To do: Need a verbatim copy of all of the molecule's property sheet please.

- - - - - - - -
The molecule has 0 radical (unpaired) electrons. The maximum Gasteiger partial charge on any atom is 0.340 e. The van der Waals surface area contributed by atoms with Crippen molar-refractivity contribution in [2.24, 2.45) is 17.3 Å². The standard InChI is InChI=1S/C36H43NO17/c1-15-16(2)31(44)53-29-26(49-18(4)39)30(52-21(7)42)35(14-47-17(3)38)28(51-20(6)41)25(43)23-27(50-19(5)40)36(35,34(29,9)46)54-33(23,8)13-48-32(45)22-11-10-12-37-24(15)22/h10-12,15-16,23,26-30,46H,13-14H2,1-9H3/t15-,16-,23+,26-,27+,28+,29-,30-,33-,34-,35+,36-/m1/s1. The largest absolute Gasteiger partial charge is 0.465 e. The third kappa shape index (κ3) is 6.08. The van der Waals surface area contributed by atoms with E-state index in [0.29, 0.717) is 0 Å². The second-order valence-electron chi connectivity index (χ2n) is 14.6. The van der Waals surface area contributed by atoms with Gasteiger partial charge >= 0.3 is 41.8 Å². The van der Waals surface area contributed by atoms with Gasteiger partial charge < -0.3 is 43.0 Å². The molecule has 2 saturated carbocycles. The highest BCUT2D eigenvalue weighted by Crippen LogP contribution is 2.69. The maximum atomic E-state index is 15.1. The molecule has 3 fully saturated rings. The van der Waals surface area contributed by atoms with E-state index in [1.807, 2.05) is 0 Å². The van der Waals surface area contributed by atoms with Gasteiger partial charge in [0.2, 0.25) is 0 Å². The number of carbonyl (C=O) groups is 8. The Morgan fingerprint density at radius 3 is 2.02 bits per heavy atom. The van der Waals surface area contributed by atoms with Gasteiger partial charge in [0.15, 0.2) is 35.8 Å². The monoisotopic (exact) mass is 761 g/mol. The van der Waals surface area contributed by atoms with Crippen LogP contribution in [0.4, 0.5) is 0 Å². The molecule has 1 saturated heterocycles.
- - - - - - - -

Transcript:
The molecule has 0 radical (unpaired) electrons. The maximum Gasteiger partial charge on any atom is 0.340 e. The van der Waals surface area contributed by atoms with Crippen molar-refractivity contribution in [2.24, 2.45) is 17.3 Å². The standard InChI is InChI=1S/C36H43NO17/c1-15-16(2)31(44)53-29-26(49-18(4)39)30(52-21(7)42)35(14-47-17(3)38)28(51-20(6)41)25(43)23-27(50-19(5)40)36(35,34(29,9)46)54-33(23,8)13-48-32(45)22-11-10-12-37-24(15)22/h10-12,15-16,23,26-30,46H,13-14H2,1-9H3/t15-,16-,23+,26-,27+,28+,29-,30-,33-,34-,35+,36-/m1/s1. The largest absolute Gasteiger partial charge is 0.465 e. The third kappa shape index (κ3) is 6.08. The van der Waals surface area contributed by atoms with E-state index in [0.29, 0.717) is 0 Å². The second-order valence-electron chi connectivity index (χ2n) is 14.6. The van der Waals surface area contributed by atoms with Gasteiger partial charge >= 0.3 is 41.8 Å². The van der Waals surface area contributed by atoms with Gasteiger partial charge < -0.3 is 43.0 Å². The molecule has 2 saturated carbocycles. The highest BCUT2D eigenvalue weighted by Crippen LogP contribution is 2.69. The maximum atomic E-state index is 15.1. The molecule has 3 fully saturated rings. The van der Waals surface area contributed by atoms with E-state index in [1.807, 2.05) is 0 Å². The van der Waals surface area contributed by atoms with Gasteiger partial charge in [0.2, 0.25) is 0 Å². The number of carbonyl (C=O) groups is 8. The Morgan fingerprint density at radius 3 is 2.02 bits per heavy atom. The van der Waals surface area contributed by atoms with Gasteiger partial charge in [0.15, 0.2) is 35.8 Å². The monoisotopic (exact) mass is 761 g/mol. The van der Waals surface area contributed by atoms with Crippen LogP contribution in [0.4, 0.5) is 0 Å². The molecule has 1 saturated heterocycles.